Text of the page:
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Bandcamp Chases Music Discovery With Charts & Andrew Dubber's Weekly Review

image from www.google.com(UPDATE) Popular artist toolkit Bandcamp wants music fans to visit their site too. "Fans: discover new music & directly support the artists who make it," reads the headline on a revamped Bandcamp front page. To encourage discovery, there's a sales chart, a continuously updated list of music "selling right now" and an album of the week review  of "things that are awesome” by industry analyst and Bandcamp advisory board member Andrew Dubber.

More & An Interview With Dubber

Making use of the immense library of music on Bandcamp to extend their brand to fans and help their artists sell more music is a logical move for Bandcamp.  But appealing to both artists who see Bandcamp as their own community and fans who want great music could prove to be a tricky balancing act. And Andrew Dubber, who has traditionally written about the music industry rather than the music itself, is an unusual choice to be Bandcamp's sole reviewer. 

To learn more, we emailed him a few questions:.

HYPEBOT: How will bands be chosen?

DubberDUBBER: I will choose them. :)

Essentially this is just me indulging my enthusiasms. As you might be able to tell from everything I have ever said on the internet - I'm a huge fan of music. Lots of music. All sorts of different music. Music's brilliant.

It won't just be 'bands' of course, it'll be artists of all types - but I'll typically pick stuff where I think the music is great, first and foremost - and then I'll lean toward artists who use Bandcamp well. A nice bit of design on the page, lyrics uploaded for the songs where appropriate, a little bit of backstory... that sort of thing.

Some will have been recommended to me personally by people whose opinions I have come to trust, some will have been sent to me by the artist themselves or friends of theirs, some I will have stumbled upon myself through a process of tireless exploration through the tags, links, artist recommendations and the live sales feed on the front page. There are all sorts of ways in which I find out about the music within Bandcamp - and trust me when I tell you that there is no shortage of amazing stuff.

What doesn't happen, however, is that PR companies and big record labels bribe me with cash and gifts. It's sad, but true. I'll let you know if that changes.

HYEPBOT: Are you concerned that a reviewer with the brief  to “only write about things that are awesome” will have credibility with fans?

DUBBER: Not especially. I don't think that's the credibility issue. I'll have a credibility issue when I start to write 'THIS IS AWESOME!' about a whole bunch of stuff that's mediocre but which also mysteriously seems to also be getting lots of radio airplay, television and press coverage. In all honesty, I don't think that's likely to happen.

I think the real credibility shortfall is in publications that only tend to write three star reviews, or ones that only review stuff that's got a massive marketing budget behind it, and there's a full page paid advertisement right next to the five star review.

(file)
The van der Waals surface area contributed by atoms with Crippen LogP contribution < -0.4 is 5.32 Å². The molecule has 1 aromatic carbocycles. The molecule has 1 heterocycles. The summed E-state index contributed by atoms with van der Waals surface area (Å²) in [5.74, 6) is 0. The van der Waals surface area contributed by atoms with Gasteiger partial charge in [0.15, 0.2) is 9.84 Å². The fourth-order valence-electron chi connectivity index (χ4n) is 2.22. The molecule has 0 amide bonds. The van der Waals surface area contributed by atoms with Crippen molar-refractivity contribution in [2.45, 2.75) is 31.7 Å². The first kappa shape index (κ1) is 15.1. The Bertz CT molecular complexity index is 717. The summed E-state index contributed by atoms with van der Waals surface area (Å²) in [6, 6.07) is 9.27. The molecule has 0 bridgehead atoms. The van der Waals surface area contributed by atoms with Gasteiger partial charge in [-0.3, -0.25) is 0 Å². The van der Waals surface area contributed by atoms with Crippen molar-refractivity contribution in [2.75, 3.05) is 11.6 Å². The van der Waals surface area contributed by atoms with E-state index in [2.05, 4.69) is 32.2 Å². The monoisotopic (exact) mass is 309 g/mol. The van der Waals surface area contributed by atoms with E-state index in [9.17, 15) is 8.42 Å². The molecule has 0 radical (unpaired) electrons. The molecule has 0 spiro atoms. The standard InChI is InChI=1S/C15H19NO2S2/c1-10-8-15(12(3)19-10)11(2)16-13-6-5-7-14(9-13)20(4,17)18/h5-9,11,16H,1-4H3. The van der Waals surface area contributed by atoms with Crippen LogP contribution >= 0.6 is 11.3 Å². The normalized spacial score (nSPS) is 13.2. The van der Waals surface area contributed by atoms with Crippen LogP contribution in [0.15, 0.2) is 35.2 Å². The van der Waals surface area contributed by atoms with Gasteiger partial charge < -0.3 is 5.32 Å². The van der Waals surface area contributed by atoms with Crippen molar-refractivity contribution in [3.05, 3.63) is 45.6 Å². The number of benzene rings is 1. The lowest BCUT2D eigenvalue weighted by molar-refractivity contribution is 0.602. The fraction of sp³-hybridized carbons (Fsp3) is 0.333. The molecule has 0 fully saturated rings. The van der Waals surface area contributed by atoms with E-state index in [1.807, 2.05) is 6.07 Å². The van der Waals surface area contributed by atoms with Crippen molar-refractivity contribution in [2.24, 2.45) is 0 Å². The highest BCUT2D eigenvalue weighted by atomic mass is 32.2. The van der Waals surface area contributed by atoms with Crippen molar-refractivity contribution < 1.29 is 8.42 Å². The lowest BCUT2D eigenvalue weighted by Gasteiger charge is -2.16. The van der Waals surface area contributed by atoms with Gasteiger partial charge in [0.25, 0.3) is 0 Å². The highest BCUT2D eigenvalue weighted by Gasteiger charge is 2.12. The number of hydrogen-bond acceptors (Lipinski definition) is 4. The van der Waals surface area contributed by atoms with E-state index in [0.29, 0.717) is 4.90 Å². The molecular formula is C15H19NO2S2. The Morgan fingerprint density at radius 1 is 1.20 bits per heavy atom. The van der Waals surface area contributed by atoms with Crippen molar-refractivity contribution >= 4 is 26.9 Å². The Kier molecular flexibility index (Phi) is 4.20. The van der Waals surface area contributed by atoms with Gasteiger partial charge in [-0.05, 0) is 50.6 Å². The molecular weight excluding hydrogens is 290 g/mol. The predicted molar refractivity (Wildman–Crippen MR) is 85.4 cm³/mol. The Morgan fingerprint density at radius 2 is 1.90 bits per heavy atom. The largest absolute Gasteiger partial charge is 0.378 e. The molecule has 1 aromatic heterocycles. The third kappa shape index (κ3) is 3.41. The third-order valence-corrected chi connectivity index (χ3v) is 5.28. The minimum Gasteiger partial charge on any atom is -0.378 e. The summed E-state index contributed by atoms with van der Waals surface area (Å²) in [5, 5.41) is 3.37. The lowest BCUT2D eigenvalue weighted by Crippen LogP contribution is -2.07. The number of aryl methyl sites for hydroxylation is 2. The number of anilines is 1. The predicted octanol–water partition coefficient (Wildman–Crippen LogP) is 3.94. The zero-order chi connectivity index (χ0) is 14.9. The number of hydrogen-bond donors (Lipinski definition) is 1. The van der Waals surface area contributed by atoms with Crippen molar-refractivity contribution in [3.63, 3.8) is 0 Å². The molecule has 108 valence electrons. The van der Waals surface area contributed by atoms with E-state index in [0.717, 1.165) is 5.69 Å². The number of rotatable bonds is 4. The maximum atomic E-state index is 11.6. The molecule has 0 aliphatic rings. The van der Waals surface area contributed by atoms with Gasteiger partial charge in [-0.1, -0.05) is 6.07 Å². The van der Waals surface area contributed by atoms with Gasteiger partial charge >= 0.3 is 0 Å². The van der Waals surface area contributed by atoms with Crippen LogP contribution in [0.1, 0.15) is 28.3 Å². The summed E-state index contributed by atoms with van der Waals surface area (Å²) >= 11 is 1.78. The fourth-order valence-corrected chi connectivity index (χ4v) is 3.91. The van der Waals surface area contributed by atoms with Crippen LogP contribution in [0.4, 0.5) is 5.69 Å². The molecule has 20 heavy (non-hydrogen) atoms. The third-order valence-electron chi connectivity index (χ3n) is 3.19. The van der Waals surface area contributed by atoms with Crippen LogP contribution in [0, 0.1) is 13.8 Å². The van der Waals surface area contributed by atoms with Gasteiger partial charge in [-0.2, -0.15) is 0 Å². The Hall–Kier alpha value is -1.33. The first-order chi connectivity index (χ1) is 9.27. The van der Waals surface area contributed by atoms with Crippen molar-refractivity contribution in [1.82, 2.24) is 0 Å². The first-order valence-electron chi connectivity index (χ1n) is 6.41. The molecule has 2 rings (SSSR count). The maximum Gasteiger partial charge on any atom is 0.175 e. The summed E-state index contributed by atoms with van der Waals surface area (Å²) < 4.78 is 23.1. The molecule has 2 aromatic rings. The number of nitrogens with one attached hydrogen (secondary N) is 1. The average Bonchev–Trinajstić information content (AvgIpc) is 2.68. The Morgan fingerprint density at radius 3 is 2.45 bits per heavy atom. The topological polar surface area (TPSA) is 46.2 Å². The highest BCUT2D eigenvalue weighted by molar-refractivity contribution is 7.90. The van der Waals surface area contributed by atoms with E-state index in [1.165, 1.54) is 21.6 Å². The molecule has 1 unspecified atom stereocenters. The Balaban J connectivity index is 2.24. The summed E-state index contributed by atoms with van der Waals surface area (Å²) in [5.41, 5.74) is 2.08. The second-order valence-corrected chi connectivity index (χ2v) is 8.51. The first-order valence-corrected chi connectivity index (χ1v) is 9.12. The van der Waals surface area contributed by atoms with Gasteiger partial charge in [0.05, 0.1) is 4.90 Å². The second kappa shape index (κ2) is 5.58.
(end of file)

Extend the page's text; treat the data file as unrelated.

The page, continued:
I'm also a little cautious about reviews that assert that one album is precisely and objectively one and a half stars better than another. Don't get me wrong - there are some great music reviewers in the world - and to be honest with you, I don't think I'd be particularly good at their rather difficult job. But what I'm doing is not 'reviewing' in that sense - it's more 'writing a feature about'. I pick one album of the week that I like, and then I say what I like about it.

There are some brilliant bloggers out there already doing this sort of thing. And I like their philosophy, which seems to be "Why would I waste your time getting you to read about stuff I thought was only okay? Here - have some awesome." What I'm doing is more like that than it is like record reviewing.

As for credibility... well, if people don't believe me when I say I love a record, I suppose there's nothing I can do about it. They might not necessarily agree with my assessment of a particular album, but I don't think that has anything to do with whether my enthusiasms are 'credible' or not. I fully expect some people to come to the conclusion that I have poor taste. I don't imagine anyone will think I am lying to them about whether I'm excited about a record or not.

But I'm not aiming to play it safe. I'm keen to also feature stuff that might not ordinarily get much of a look in in most other contexts. I don't just like agreeable pop music. I also like some angry, difficult, thoughtful, complex and surprising music. In fact, if you don't disagree with me some of the time, I'm probably doing it wrong.

HYPEBOT: Is this part of a broader effort at Bandcamp to help the artists that use the service to gain more fans?

DUBBER: I can't really speak for Bandcamp 'efforts' or policies - but I think the guys at Bandcamp are keen to use whatever opportunities exist to help more artists in whatever ways they can. I met the whole team earlier in the year for the first time (they're mostly in the US and I'm mostly not) - and it's a really small team of really amazingly talented and passionate people who are really, really smart; really, really lovely; and really, really into music.

I don't want to speak for anyone else, but I don't think any of them would disagree with me when I say that finding ways to help independent musicians have sustainable careers is something we're pretty strongly in favour of and keen to participate in.

Details on getting reviewed on Bandcamp can be found here.

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